Zach Gates


I am currently entering my third year of studies towards a Joint BSc (hons) in Applied Mathematics and Earth Science. My academic interests are in environmental modelling, using geological and geophysical data, and its applications in interpreting largescale environmental interactions in relation to increased atmospheric carbon. I began working with Dr. Ziegler on the NL-BELT project as an undergraduate research assistant in the winter of 2016. My role consisted of assisting in experimental biogeochemical procedures that would provide information about the elemental makeup and carbon abundance of soil samples that were taken at suitable sites along the NL-BELT lateral transect. I am continuing in this position through the summer of 2017, researching and studying the underlying geology along the NL-BELT latitudinal transect to assess the role of the underlying till and bedrock geology in controlling mineral soil and stream water geochemistry. To accomplish this, I will be assisting in gathering till, bedrock and soil samples at sites along the NL-BELT transect. The samples will be brought back to the Biogeochemical Laboratory at Memorial University for further testing. This testing will first consist of determining the elemental makeup of each sample through chemical procedures that extract and isolate elements. Mineral soil samples will then be analyzed to determine the relative abundance of organic carbon and then be related back to ecosystem and soil features including mineralogy, clay content and surface area. With the data gathered in these procedures a geochemical model will be produced, using the software Phreak, to predicted weathering product concentrations based upon geology and climate and compare these to a four year record of stream weathering products along the NL-BELT. Any differences between what is predicted and measured will provide evidence for indirect climate effects such as productivity and organic matter fluxes that could further enhance weathering with climate change.Previously, I have worked as a lab assistant in the geotechnical division of the Centre for Cold Ocean’s Research (C-CORE) in St. John’s, Newfoundland. In this position, I worked to determine the optimal aggregate compounds for use in pipeline construction projects based on the stress-strain relationship imposed by the thermal expansion and compaction of an alternatingly active pipeline. I am also currently an undergraduate representative for the Memorial University of Newfoundland chapter of the Society of Explorative Geophysicists (SEG).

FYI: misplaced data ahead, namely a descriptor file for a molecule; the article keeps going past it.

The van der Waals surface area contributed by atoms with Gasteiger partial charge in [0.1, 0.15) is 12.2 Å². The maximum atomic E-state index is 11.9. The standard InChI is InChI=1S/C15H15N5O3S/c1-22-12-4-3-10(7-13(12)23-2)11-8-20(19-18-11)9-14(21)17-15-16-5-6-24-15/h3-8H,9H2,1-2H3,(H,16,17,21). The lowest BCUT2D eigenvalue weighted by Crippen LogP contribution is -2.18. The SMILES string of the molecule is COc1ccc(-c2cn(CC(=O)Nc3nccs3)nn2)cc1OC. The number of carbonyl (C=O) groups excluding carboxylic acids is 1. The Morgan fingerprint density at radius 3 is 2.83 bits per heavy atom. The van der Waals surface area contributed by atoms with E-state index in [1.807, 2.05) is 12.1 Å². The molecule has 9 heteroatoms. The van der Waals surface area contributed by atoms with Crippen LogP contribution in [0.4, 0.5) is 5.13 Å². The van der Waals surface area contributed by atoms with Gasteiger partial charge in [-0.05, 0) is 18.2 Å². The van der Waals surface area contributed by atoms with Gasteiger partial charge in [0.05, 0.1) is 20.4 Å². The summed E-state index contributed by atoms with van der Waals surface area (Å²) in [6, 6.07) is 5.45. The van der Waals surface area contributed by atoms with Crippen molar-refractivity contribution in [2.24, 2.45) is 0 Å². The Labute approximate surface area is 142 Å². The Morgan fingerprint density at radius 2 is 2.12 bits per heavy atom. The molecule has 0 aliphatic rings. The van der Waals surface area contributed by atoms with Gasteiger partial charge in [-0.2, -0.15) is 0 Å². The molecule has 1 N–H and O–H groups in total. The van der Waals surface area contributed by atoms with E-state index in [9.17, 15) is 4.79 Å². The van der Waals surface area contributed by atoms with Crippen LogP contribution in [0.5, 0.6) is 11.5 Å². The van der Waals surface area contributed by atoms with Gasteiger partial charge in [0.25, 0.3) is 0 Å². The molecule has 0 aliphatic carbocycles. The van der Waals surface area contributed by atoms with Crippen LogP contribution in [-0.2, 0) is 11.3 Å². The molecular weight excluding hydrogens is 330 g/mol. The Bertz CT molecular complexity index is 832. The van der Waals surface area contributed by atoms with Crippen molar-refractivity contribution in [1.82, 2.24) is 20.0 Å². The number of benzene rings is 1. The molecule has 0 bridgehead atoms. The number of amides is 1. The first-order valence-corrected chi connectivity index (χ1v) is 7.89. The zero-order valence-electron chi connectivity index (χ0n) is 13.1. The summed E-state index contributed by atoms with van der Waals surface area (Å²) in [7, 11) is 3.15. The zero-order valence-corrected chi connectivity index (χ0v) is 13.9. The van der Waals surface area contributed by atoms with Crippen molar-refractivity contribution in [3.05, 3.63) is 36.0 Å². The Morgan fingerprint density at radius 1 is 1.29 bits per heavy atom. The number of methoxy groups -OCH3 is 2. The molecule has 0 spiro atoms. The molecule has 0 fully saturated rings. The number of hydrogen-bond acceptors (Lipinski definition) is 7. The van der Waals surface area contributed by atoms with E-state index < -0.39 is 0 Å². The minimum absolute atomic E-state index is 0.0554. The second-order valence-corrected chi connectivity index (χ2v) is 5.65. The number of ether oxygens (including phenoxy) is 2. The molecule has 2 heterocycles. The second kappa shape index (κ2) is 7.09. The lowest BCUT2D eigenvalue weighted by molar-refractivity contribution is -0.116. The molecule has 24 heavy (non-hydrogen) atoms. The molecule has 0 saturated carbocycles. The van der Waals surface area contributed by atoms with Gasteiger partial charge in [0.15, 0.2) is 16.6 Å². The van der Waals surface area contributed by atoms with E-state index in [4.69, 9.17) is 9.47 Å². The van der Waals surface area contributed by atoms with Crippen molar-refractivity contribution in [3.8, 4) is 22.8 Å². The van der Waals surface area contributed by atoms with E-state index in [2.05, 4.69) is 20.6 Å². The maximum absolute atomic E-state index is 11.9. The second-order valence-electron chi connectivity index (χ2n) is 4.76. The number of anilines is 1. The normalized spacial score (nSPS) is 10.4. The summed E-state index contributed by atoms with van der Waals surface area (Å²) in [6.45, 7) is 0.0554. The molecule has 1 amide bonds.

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Awards: Ree’s Scholarship in Earth Science (2016)